By Dr. Ken Broda-Bahm:
I've sometimes noticed during jury selection, that attorneys are prone to like the likable. They want to believe that the panelist who appears to be well-connected, sociable, and friendly is more likely to be kind and empathetic toward their case and their client. This preference might be understandable, though it overlooks the possibility that the sociable juror might be more kind to the other side, or that their apparent sociability might have nothing to do with their view of the particular case. New research (Waytz & Epley, 2011 in press), however, suggests that sociability doesn't translate into greater empathy, but instead comes closer to its opposite: being socially connected makes it easier to dehumanize others. Yes, you read that correctly. According to this research, the juror who feels socially connected and well supported is likely to feel less empathy for perceived outsider groups, especially those who are already stigmatized.
Why would that be the case? Just as you suspected in high school, those who are "in" in the social sense, can also be the hardest on those who are "out." This intriguing relationship between greater social connection and diminished empathy has some important implications for litigation, including how you frame your story, characterize your clients, and pick your jury.
The study (Waytz & Epley, 2011) was conducted by two researchers from Northwestern and the University of Chicago. Simply titled, "Social Connection Enables Dehumanization," it reports on four studies looking at the connection between a sense of social support (which is usually good) and a reduction of human feelings toward various groups that could be seen as outside one's circle (e.g., the disabled, drug addicts, or accused criminals). Many studies have shown that being socially connected is good in a variety of ways, but this study's finding is that what benefits intragroup relations can actually impair intergroup relations.
The first study asked participants to write an essay about a time they felt supported (while asking controls to write about someone they didn't know). Those who had been cued up to feel social support were more likely to dehumanize addicts or disabled, specifically seeing them as less capable of "engaging in a great deal of thought," or "doing things on purpose," or a number of other traits associated with mind, individuality, and free will. In another study, participants looked through photos of described terrorism suspects, either with a friend or a stranger, and those with a friend were more likely to approve of torture or harsh interrogation techniques such as waterboarding or electric shock.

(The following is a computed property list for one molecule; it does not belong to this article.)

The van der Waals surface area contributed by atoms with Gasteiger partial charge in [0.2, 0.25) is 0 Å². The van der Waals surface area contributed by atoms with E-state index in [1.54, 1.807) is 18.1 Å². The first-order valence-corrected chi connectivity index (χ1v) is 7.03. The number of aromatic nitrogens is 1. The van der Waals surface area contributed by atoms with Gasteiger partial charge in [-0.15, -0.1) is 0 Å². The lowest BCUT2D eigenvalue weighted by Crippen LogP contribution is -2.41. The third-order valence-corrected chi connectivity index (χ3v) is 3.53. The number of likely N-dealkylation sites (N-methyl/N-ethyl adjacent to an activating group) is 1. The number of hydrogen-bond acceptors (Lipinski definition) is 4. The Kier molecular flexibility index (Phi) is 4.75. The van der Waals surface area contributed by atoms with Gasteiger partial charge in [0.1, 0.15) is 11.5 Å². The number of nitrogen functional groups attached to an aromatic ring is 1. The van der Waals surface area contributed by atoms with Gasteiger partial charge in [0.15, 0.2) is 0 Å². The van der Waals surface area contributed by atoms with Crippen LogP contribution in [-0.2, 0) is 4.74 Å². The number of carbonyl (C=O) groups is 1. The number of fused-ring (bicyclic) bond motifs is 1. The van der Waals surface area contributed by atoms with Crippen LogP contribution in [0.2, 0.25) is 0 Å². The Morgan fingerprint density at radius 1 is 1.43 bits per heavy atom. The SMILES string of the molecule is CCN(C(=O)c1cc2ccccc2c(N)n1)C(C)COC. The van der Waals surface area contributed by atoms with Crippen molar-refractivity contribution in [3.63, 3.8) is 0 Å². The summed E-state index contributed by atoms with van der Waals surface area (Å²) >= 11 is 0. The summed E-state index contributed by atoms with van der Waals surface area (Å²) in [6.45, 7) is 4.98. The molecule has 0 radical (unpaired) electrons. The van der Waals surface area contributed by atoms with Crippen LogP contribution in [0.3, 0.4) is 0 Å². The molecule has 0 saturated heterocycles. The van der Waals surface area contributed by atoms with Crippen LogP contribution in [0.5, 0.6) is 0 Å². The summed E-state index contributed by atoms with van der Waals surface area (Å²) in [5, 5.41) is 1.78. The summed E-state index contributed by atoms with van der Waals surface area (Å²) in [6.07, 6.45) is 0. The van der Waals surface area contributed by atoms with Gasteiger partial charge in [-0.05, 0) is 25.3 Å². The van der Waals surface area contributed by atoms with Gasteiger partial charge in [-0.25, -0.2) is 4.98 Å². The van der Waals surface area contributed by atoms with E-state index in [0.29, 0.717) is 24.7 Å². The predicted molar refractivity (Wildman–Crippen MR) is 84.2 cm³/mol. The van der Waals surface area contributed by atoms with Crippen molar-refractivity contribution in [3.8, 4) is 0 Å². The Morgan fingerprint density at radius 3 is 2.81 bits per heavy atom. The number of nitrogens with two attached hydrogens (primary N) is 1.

One of the authors, Adam Waytz, explained in an article in Time Magazine that rather than making the participants more caring and considerate of others, the cuing of social support had the opposite effect: "Social connection draws a circle around you that defines who is in and who is out. It very clearly delineates who is 'us versus them' and when it is 'us versus them,' people outside appear to be less human." As one proverb puts it, "The tears of strangers are only water."
1. Pay Attention to Potential Jurors' "Social Circle." Don't assume that the more connected juror will be more benevolent to your client. A potential juror may be sociable and well connected, but with whom? If that circle doesn't include people or entities like your client, then the net effect could be negative. This is one good reason for conducting a social media analysis of those who may hear your case.
2. Be Careful Not to Define Your Client In a Way that Promotes Dehumanization. We've written about the dehumanizing effect of seeing companies as faceless "corporations" rather than people, and have measured the tendency for those with no integrated or social experience with corporations to be much more anti-corporate in their attitudes. The Time Magazine article points to another possible attribution to avoid: "Although the notion of addiction as brain disease may absolve addicts of some of the blame for their affliction, it also suggests that they are not operating under free will. Since dehumanization itself involves seeing people as having ‘less mind’ and a reduced ability to plan or control behavior, that view may increase the stigma of the condition, not reduce it.”
3. Cue Social Relationships that Include People Like Your Client. It is important to note that the studies did not directly measure social connectedness, but rather the effect of "cuing" or reminding people of those networks. The same technique can be employed in your messages in court. For example, by asking in voir dire about panelists' experiences living, working with, or assisting those with addictions, you are inviting them to see that group as "in" rather than "out." Another recent study (Motyl et al., 2011) found that subtly priming people to think about experiences they shared with people from other cultures tended to decrease negative attitudes and prejudice.
As stated, dehumanization might sound like an extreme attitude — something we associate with the holocaust or the famous Milgram study on obedience. However, the more subtle ability to constrict our circle of concern and to see others as impersonal objects is more common, and definitely relevant to the challenges of litigation. In describing your client and telling your story, be sure you are creating a message that makes you a "member."
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Adam Waytz and Nicholas Epley (2011). Social Connection Enables Dehumanization Journal of Experimental Social Psychology, (In press) : 10.1016/j.jesp.2011.07.012
Photo Credit: Son of Groucho, Flickr Creative Commons